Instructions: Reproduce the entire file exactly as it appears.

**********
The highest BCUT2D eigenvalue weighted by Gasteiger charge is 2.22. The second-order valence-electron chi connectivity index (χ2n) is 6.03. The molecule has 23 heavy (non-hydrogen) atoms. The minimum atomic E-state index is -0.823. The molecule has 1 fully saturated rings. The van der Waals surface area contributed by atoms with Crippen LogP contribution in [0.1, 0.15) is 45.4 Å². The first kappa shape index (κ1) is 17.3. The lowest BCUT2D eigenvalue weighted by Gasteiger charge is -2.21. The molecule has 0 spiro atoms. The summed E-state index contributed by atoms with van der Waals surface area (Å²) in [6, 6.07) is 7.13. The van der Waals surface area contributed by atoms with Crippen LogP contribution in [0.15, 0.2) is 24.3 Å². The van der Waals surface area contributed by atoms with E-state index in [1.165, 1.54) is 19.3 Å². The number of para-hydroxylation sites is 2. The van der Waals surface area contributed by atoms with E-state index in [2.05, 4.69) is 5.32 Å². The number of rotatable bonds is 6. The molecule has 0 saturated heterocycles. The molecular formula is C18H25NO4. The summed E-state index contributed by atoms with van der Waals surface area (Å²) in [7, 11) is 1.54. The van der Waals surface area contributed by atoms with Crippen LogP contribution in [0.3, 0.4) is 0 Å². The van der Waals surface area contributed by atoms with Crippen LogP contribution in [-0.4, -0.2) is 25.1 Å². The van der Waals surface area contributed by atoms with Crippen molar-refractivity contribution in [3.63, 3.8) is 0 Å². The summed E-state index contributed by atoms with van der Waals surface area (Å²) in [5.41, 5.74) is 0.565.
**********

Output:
The highest BCUT2D eigenvalue weighted by Gasteiger charge is 2.22. The second-order valence-electron chi connectivity index (χ2n) is 6.03. The molecule has 23 heavy (non-hydrogen) atoms. The minimum atomic E-state index is -0.823. The molecule has 1 fully saturated rings. The van der Waals surface area contributed by atoms with Crippen LogP contribution in [0.1, 0.15) is 45.4 Å². The first kappa shape index (κ1) is 17.3. The lowest BCUT2D eigenvalue weighted by Gasteiger charge is -2.21. The molecule has 0 spiro atoms. The summed E-state index contributed by atoms with van der Waals surface area (Å²) in [6, 6.07) is 7.13. The van der Waals surface area contributed by atoms with Crippen LogP contribution in [0.15, 0.2) is 24.3 Å². The van der Waals surface area contributed by atoms with E-state index in [1.165, 1.54) is 19.3 Å². The number of para-hydroxylation sites is 2. The van der Waals surface area contributed by atoms with E-state index in [2.05, 4.69) is 5.32 Å². The number of rotatable bonds is 6. The molecule has 0 saturated heterocycles. The molecular formula is C18H25NO4. The summed E-state index contributed by atoms with van der Waals surface area (Å²) in [7, 11) is 1.54. The van der Waals surface area contributed by atoms with Crippen LogP contribution in [0.3, 0.4) is 0 Å². The van der Waals surface area contributed by atoms with Crippen LogP contribution in [-0.4, -0.2) is 25.1 Å². The van der Waals surface area contributed by atoms with Crippen molar-refractivity contribution in [3.63, 3.8) is 0 Å². The summed E-state index contributed by atoms with van der Waals surface area (Å²) in [5.41, 5.74) is 0.565.